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Minda Industries is having a blockbuster year

Minda Industries is having a blockbuster year

If you stop anyone on the street and ask them to name their favourite auto brands, you’ll hear the names roll off their tongue. But ask them about the good folks who supply the components that go insides their favourite vehicles and you’ll probably get a blank stare. So in today’s Finshots, we talk about one such obscure company — Minda Industries.


The Story

Minda Industries isn’t a name that you hear quite often. But this company has had a mind-boggling run in 2021. Its share prices have been up by a whopping 150% and it has chanced upon a market opportunity like no other — all thanks to a few extraordinary developments in the automotive industry. But before we talk about this stuff, we need some background.

What does Minda Industries do?

Well, here’s how you could broadly divide the auto sector. You have the Original Equipment Manufacturers (OEMs) — Tata Motors and Maruti Suzuki for instance. And you have auto ancillary companies like Minda Industries. The OEMs put together the vehicle and stamp their logo on top of it. The auto ancillary companies supply the components that go inside the vehicles. It’s a symbiotic relationship with each party being dependent on the other.

And that means their fortunes are also intertwined. A good year for automakers will also likely be a good year for the ancillary companies. But when things go wrong, as it did in 2020 — when a pandemic forced automakers to shut shop, auto ancillary companies also had to go on a hiatus. But it soon became apparent that this hiatus wouldn’t last for long. Because while automakers were reeling from the after-effects of the pandemic, auto ancillary companies found another revenue stream — the pre-owned vehicles market.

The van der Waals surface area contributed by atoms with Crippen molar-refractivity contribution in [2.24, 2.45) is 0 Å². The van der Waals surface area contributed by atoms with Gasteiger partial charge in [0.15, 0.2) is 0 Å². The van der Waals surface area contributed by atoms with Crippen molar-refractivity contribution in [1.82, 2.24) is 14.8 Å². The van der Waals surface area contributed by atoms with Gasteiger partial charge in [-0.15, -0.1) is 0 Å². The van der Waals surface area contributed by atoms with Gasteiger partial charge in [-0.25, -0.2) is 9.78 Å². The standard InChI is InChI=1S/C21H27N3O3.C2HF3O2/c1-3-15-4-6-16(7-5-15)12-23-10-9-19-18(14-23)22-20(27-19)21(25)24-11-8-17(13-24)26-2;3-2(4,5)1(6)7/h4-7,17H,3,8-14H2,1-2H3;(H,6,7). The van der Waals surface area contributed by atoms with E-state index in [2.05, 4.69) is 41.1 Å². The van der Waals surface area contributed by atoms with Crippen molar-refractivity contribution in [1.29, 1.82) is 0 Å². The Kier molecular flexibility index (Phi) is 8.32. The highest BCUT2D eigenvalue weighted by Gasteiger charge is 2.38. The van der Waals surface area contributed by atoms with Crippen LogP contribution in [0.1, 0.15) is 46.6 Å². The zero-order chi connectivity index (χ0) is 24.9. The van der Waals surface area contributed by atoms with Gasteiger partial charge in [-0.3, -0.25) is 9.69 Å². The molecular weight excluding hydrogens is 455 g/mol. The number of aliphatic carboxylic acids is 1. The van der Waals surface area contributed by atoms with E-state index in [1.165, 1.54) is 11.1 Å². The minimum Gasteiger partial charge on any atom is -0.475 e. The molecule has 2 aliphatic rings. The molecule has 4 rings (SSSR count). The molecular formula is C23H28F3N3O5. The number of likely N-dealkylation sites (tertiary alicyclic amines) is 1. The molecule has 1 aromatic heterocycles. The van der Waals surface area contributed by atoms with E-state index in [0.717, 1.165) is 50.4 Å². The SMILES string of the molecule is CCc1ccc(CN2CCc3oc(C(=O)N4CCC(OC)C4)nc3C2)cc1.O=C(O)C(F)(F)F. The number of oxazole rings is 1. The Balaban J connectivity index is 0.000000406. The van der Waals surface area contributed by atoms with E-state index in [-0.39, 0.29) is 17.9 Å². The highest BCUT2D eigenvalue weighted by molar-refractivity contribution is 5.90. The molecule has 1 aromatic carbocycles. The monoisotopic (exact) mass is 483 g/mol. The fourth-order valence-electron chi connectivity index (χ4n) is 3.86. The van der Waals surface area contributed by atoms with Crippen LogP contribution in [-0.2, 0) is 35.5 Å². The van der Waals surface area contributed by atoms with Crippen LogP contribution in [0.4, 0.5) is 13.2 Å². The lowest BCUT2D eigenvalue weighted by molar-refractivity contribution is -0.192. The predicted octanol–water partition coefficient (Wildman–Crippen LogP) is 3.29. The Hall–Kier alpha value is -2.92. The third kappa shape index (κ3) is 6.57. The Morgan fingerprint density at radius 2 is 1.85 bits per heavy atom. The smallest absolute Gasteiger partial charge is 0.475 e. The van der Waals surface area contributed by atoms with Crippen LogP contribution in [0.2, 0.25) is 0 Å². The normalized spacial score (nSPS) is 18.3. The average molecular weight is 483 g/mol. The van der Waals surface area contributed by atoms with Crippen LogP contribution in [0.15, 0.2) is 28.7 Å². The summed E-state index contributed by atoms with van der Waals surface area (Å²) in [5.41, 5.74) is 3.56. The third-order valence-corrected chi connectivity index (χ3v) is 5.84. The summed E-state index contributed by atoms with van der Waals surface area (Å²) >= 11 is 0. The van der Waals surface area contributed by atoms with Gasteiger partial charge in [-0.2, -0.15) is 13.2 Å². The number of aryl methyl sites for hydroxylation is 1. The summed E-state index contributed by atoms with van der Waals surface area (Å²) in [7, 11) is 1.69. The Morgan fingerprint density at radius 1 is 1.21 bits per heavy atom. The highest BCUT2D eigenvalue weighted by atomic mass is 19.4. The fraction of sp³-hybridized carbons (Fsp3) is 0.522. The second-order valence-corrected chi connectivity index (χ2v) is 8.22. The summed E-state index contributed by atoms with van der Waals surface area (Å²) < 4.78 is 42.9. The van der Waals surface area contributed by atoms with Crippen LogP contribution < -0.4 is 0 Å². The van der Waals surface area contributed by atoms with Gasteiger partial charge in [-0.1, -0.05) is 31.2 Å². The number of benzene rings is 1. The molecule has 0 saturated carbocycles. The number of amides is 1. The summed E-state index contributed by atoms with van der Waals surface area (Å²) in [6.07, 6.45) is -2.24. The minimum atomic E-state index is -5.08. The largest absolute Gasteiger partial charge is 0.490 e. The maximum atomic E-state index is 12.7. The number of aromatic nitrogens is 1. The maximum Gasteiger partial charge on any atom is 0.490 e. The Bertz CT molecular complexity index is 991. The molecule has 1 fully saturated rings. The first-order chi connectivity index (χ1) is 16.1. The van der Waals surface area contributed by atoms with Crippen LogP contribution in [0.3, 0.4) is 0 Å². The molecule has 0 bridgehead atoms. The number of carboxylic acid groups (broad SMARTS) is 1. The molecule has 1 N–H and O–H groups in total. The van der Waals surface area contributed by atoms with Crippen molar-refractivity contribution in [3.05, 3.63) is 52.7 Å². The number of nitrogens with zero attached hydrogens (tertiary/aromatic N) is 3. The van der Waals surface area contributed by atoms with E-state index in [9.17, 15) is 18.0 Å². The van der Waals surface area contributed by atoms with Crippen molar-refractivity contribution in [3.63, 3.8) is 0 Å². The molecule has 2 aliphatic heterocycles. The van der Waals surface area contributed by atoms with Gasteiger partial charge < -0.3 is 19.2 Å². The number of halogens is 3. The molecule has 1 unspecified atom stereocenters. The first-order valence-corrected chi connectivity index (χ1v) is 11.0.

With people desperately trying to avoid public transport, there was a clamour for new vehicles. And since new vehicles weren’t rolling off the assembly line, there was renewed demand for second-hand vehicles. And if you’ve ever purchased a second-hand vehicle you know that you almost always need to replace something. An old dingy part that simply doesn’t work like it used to or a swanky new headrest because the old one doesn’t quite suit your taste. And if you ever go looking for these parts, you’ll see Minda’s hand in action.

Maybe not in the literal sense. But they’ll probably be producing something you need.

It could be the push button in your car, the loud horn upfront, the comfy seats, the sexy looking alloy wheels or even those full beam lights. Minda makes all of this and more. In fact, they are the third-largest automotive lighting company in India. And it doesn’t seem as if they’re stopping anytime soon.

As supply chain concerns slowly ease up, new cars will once again start rolling off the assembly line. Minda could see its fortunes shape up quite well as this happens. Then there’s this whole phenomenon around the premiumisation of cars. You’re seeing better and more sophisticated interiors, tighter safety norms and generally more components inside each vehicle. And with each passing year, Minda has the opportunity to increase its share of “content per vehicle.”

What does that mean?

Well. let’s say a car manufacturer needs 10 components to put together a vehicle. And let’s suppose it sources all of these components from auto ancillary companies. If Minda can work on its product portfolio and supply 5 components instead of 3, then it means they’re increasing their share of content in every vehicle. In fact, in the past few years, Minda’s share has gone from up from 8% to about 15% of the vehicle’s cost and they’re becoming a more integral part of the auto supply chain.

And the company is also using the same playbook to capitalise on what it believes is the future — the impending shift towards electric vehicles. Especially in the 2-wheeler space. It’s setting up a joint venture with a Germany-based company FRIWO AG and building out capacity as we speak. For instance, its new EV-specific basket will have incremental content worth Rs 47,000 that could tally up to about 40% of a 2-wheeler’s cost.

And if everything works out, it could be a nice windfall for Minda. So yeah, the company is riding a purple patch like no other and hopefully, this story gives you some sense of why this may be happening.

Until then…

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